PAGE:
By Roan Enright ’13
When almost any Brophy related event occurs, Dalton Radcliffe ’13 can be found quietly documenting the event with his camera.
Radcliffe, who is in the AP Studio Art Photography class, started taking pictures in the eighth grade after his brother’s interest in photography.
“I think I got into photography when I saw my brother go take a couple of star trails and seeing the result from that, I knew this is what I wanted to do,” Radcliffe said.
When going through the intro photography classes Radcliffe found his future concentration: light painting, or night photography.
This first came after a photo shoot with previous Brophy photographer Steven Douglas ’12.
“We went into the chapel and the couple of photos he ended up getting were amazing. So I asked to try and when I went to do it, it looked almost as good and I thought to myself this is something that I want to continue to do,” Radcliffe said.
Since working with Douglas, Radcliffe has started to perfect creating light orbs and helping anyone who has similar interest.
“As a photographer, especially a night photographer, he executes very well. One thing he does really well is the light painting orbs. He is our friend group’s master at that, and he teaches us every outing,” said Johnny Angelone ’13.
In his work, he is praised for his focus and vision that he has when taking a photo.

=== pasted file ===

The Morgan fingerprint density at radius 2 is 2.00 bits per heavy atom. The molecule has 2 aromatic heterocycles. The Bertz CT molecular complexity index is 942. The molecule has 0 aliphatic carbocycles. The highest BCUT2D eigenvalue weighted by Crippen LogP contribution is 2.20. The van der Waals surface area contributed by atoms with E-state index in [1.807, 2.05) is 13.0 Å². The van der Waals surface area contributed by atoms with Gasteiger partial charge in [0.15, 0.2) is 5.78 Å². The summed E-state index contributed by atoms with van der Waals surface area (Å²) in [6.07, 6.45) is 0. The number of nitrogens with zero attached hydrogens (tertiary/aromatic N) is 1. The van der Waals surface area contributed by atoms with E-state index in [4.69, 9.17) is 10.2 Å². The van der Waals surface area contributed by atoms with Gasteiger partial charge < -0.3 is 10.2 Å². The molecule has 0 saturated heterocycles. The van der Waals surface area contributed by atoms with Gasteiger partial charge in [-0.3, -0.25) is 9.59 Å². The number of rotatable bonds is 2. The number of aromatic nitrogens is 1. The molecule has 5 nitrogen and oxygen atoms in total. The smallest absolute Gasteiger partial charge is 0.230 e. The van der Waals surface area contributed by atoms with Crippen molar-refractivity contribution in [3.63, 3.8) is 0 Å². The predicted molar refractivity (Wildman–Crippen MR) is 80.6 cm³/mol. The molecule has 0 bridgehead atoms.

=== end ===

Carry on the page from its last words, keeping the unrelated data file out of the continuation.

“When he sets out to take a set or series of photos, he has a specific idea, and will stay as long as he needs in order to get it perfect. He is extremely good at putting his ideas into the photos,” Angelone said.
But night photography is only a limited portion of what Radcliffe decides to document.
For the past two years he has been taking pictures at football games and any event related to school such as Masses and Summit speakers.
“I always asked Mr. Mulloy ’99 if I could go take pictures at the football games and that’s probably my second favorite form of photography, there is something about being so close to the action, being on the field, and I will always have my memories from being on the field,” Radcliffe said.
He added that he doesn’t take pictures for the experience, instead he does it because he simply enjoys taking photos.
In the future he doesn’t see it ever becoming a profession but wants to continue it as a hobby, instead of forgetting after he moves on to college.
“I just do it, because I enjoy taking pictures even if it isn’t my concentration. I still like taking pictures because I like figuring out how to take them, what are the settings and how it will turn out,” Radcliffe said.